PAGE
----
My aunty knew a Chinese immigrant to Australia who when invited to a social gathering and asked to ‘’bring a plate’’ (of something) thought she’d do even better and brought along a whole set of new plates that she’d bought especially for the occasion.

    A kid at my high school told his English-illiterate immigrant parents that a detention form that they had to sign was in fact a note attesting that he was ‘’a good boy’’.

    My two young cousins have given up something for Lent.
    Their older brother hasn’t, although his sister has suggested he give up dobbing for Lent (something she thinks he does way too much of).
    The middle one even told me a fasting joke that is so silly that it’s funny – this boy gave up Pepsi for Lent, so he’s drinking Coke.
    A friend of mine is doing the traditional midnight to midday fast.If you think that’s tough, spare a though for the Orthodox who fast an extra ten days on top of the standard forty days (I don’t know why – maybe it’s some sort of bonus).

    12:30 am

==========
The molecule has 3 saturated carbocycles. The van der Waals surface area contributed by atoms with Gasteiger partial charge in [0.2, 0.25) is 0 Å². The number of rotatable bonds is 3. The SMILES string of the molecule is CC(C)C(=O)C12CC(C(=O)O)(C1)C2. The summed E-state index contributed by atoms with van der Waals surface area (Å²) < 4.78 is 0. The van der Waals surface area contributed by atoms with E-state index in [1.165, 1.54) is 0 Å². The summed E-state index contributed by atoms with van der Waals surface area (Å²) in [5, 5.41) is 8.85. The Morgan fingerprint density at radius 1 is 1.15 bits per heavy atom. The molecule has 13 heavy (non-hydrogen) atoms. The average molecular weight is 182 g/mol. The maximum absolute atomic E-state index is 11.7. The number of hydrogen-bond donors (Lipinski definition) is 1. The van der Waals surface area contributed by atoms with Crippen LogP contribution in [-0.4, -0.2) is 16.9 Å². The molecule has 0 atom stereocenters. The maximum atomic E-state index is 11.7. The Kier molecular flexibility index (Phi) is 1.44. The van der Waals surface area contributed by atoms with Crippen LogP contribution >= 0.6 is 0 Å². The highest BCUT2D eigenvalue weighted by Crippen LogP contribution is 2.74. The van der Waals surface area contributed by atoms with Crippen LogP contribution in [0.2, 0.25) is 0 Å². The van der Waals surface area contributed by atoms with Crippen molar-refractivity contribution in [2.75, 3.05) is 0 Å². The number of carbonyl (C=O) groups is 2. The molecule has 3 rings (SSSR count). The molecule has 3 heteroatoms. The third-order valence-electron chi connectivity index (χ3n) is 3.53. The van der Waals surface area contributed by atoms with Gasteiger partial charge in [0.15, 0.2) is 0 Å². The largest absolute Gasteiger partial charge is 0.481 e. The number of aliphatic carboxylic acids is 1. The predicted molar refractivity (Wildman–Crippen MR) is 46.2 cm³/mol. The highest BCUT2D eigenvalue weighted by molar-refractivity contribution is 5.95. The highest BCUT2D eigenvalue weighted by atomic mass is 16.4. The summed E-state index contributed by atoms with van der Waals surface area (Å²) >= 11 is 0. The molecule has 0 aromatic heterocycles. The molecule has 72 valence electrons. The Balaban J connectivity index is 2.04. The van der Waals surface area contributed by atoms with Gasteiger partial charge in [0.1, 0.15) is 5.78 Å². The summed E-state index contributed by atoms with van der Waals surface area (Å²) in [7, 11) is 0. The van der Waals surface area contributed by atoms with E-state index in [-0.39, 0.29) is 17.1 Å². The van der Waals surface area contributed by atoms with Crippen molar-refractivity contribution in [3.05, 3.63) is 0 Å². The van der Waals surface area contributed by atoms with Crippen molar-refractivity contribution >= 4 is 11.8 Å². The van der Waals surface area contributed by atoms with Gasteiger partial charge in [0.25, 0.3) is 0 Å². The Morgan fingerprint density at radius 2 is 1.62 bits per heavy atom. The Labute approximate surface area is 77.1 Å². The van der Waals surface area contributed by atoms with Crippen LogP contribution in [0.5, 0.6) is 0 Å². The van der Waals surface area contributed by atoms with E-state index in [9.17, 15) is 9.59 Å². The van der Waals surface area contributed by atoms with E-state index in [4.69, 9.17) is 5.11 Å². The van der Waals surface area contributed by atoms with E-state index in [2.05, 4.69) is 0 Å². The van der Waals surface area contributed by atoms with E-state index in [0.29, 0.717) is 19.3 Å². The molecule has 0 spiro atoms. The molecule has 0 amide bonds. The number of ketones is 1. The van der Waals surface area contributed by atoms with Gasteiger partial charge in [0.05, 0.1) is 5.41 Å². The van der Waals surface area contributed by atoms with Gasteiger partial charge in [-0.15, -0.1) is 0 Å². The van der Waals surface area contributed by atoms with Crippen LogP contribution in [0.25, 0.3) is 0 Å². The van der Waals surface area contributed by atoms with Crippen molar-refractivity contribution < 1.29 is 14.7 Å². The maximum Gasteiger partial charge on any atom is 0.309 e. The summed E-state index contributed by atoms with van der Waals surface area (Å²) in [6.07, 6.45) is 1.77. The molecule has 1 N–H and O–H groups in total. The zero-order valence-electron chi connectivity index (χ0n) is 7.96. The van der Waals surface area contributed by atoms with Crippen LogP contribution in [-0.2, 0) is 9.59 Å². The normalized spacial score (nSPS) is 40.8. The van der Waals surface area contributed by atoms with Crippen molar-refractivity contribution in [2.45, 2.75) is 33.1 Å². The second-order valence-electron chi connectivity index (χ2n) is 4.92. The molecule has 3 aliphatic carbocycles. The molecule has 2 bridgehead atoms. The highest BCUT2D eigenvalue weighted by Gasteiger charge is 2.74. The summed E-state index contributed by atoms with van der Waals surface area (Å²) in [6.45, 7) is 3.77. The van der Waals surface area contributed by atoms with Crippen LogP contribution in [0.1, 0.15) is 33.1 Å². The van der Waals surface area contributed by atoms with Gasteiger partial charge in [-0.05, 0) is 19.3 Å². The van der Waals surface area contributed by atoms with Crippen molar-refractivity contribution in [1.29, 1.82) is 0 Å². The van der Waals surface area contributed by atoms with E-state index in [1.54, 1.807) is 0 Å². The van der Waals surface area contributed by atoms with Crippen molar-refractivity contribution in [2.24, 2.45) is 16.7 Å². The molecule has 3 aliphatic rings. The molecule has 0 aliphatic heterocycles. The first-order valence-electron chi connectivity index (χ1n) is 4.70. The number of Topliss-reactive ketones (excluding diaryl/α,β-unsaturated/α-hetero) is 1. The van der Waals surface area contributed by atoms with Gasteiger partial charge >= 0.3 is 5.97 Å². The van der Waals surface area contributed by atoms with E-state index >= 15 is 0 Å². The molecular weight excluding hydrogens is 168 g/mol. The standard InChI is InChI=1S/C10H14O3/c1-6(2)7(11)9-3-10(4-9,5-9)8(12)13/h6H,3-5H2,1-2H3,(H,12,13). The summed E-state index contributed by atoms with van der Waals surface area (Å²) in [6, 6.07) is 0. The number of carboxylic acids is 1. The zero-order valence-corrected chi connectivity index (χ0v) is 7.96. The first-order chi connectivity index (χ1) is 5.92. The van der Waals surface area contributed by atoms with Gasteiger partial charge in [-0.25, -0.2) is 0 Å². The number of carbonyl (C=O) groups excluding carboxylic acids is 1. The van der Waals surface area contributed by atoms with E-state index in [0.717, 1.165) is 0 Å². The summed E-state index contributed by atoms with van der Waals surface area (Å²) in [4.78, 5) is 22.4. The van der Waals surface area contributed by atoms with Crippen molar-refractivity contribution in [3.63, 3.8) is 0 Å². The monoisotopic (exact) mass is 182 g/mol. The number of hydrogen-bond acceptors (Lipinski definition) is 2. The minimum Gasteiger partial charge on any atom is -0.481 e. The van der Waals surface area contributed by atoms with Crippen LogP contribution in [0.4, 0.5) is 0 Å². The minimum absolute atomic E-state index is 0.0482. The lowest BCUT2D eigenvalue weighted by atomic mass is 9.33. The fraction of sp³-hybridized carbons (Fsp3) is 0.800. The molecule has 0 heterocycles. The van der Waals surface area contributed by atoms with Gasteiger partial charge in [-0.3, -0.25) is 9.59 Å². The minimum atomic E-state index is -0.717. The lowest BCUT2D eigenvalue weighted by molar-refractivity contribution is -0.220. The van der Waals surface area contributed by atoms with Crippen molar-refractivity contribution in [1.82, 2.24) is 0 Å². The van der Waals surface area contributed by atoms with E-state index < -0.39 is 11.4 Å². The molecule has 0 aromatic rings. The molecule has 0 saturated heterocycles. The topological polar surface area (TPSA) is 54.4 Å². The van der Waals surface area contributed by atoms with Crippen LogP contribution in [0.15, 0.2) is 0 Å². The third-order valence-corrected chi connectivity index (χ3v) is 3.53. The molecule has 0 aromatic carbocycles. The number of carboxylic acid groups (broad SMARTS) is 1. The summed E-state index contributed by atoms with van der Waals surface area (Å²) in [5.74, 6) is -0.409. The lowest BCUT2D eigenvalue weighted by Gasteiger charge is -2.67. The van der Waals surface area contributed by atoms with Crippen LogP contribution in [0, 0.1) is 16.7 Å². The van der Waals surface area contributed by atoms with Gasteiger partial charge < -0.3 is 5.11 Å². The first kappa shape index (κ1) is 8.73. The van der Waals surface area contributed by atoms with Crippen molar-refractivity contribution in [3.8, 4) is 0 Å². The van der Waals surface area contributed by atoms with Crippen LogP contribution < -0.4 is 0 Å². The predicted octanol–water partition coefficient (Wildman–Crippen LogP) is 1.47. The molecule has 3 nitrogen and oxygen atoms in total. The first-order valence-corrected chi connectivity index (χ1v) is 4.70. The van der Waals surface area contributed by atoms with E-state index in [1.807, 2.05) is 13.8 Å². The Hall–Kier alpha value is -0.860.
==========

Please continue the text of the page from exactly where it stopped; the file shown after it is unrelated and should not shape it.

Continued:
Tuesday, March 08, 2005  
    - rival opposition and loyalist rallies underway in Beirut
    - there are more sheep than humans in New Zealand but that doesn't make them a viable majority

    The feeling here since February 14th has been one of waiting for the other shoe to drop.
    Like being awoken in the middle of the night by an upstairs neighbor taking off and dropping one shoe and waiting restlessly for the other one to drop because you know it has to.
    My feeling is that either everything will happen here or nothing will, as is the precedent in Lebanon.
    There is very rarely a middle ground – things either remain in stasis or spin out of control.
    Just like you can’t gradually release a jack-in-the-box – when it’s in it’s in; when it’s out it’s out.Anyone who would want to set such a trap here should bear in mind that although they might set the trap, they may not be immune from it going off in their face in the process or forgetting what it was and opening it up later and being surprised by it (a la the Americans and their Afghan Mujahaden jack-in-the-box).

    I’m a pessimist and history is on my side, would that it weren’t.

    3:00 pm

    Sunday, March 06, 2005  
    Somebody at the quiz this evening asked me if they were flying Lebanese flags in this area.I replied that they weren’t flying them en masse because they didn’t need to – this is the heartland and they wear their hearts and their flags on their sleeves here with barely an actual flag in sight.

    8:00 pm

    Thursday, March 03, 2005  
    - Indonesia denies sentence is too lenient

    1:00 pm